Webpage Instability and Utility Content: Citizen’s Rights and the Law on Gov.UK

Silvia Cacchiani

Abstract


The mission of the UK Ministry of Justice is to assist citizens with “making sense of justice,” the law and their rights (http://open.justice.gov.uk/). Its website can thus be seen as a seat for asymmetric mediation of knowledge in the legal field (Engberg and Luttermann 2014), intended to deliver good value both to lay users and institution: fast and satisfactory online responses to citizens’ qdfgdfueries are handy for the citizens and reinforce their willingness to give credibility to Ministry and the government as the principal organization and institution behind the website (Petitat 1998; 2004; Marková, Linell and Gillespie 2008). In this context, we carry out a qualitative study into knowledge representation (Kastberg 2010; Ditlevsen 2011) on the Your rights and the law pages of the UK government (https://www.gov.uk/browse/justice/rights) in order to discuss whether and to what extent citizens have quick and easy access to the information they are looking for – or basic support with the knowledge and documentation that they need to behave prosocially and responsibly. To this purpose, we integrate notions from research on website usability, layout arrangements and visual organization of knowledge (Nielsen 1995, inter alios) with notions from research on interdiscursive and interlocutive dialogism (Bres 1985; Bres and Nowakowska 2005; Loffler-Laurian 1983; Jacobi 1987; Adam and Herman 2000).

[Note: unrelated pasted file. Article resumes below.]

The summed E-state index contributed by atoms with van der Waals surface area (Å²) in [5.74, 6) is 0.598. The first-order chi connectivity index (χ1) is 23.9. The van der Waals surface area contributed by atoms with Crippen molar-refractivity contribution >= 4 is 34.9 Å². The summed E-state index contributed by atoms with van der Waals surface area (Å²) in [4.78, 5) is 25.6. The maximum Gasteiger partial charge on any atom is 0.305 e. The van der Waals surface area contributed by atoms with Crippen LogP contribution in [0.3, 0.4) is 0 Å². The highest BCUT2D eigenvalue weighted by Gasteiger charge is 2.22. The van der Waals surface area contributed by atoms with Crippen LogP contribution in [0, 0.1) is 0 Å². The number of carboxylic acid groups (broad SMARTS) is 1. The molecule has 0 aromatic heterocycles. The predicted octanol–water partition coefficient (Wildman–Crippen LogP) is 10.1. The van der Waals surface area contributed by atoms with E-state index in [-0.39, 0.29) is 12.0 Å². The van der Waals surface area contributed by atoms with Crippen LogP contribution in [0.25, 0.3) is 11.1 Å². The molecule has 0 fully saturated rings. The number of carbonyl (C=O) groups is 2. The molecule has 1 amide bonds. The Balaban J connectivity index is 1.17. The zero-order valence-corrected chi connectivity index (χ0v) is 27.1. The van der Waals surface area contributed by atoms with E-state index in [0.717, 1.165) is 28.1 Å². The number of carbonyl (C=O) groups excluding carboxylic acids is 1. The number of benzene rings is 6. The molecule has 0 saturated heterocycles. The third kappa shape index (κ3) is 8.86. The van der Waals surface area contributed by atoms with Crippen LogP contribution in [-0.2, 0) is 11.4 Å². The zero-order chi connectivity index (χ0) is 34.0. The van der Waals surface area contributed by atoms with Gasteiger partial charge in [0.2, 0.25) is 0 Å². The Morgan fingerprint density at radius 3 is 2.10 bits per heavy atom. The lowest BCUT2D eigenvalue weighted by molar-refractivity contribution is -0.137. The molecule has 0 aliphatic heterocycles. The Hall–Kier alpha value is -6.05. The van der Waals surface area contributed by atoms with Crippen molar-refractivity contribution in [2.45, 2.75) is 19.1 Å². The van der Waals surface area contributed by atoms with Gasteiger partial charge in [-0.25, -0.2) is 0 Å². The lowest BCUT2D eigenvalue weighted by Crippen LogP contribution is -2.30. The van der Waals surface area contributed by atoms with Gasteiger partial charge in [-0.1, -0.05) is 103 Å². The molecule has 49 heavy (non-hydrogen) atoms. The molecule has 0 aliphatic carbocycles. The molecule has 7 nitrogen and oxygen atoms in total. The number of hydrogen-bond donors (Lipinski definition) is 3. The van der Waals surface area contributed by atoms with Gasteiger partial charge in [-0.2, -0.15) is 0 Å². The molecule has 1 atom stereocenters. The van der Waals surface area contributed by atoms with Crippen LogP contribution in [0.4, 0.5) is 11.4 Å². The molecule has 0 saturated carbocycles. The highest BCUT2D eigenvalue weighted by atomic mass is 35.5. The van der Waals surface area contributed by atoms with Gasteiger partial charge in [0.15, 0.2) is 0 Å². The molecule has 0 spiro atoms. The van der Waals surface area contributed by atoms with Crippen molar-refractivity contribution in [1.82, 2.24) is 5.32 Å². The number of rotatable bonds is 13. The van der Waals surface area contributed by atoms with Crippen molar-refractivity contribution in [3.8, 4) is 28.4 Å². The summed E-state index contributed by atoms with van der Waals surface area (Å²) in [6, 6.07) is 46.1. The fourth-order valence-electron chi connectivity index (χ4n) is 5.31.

Keywords


linguistics; legal language; multimodality; website usability; interdiscourse; knowledge dissemination

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DOI: https://doi.org/10.13136/2281-4582/2018.i12.344

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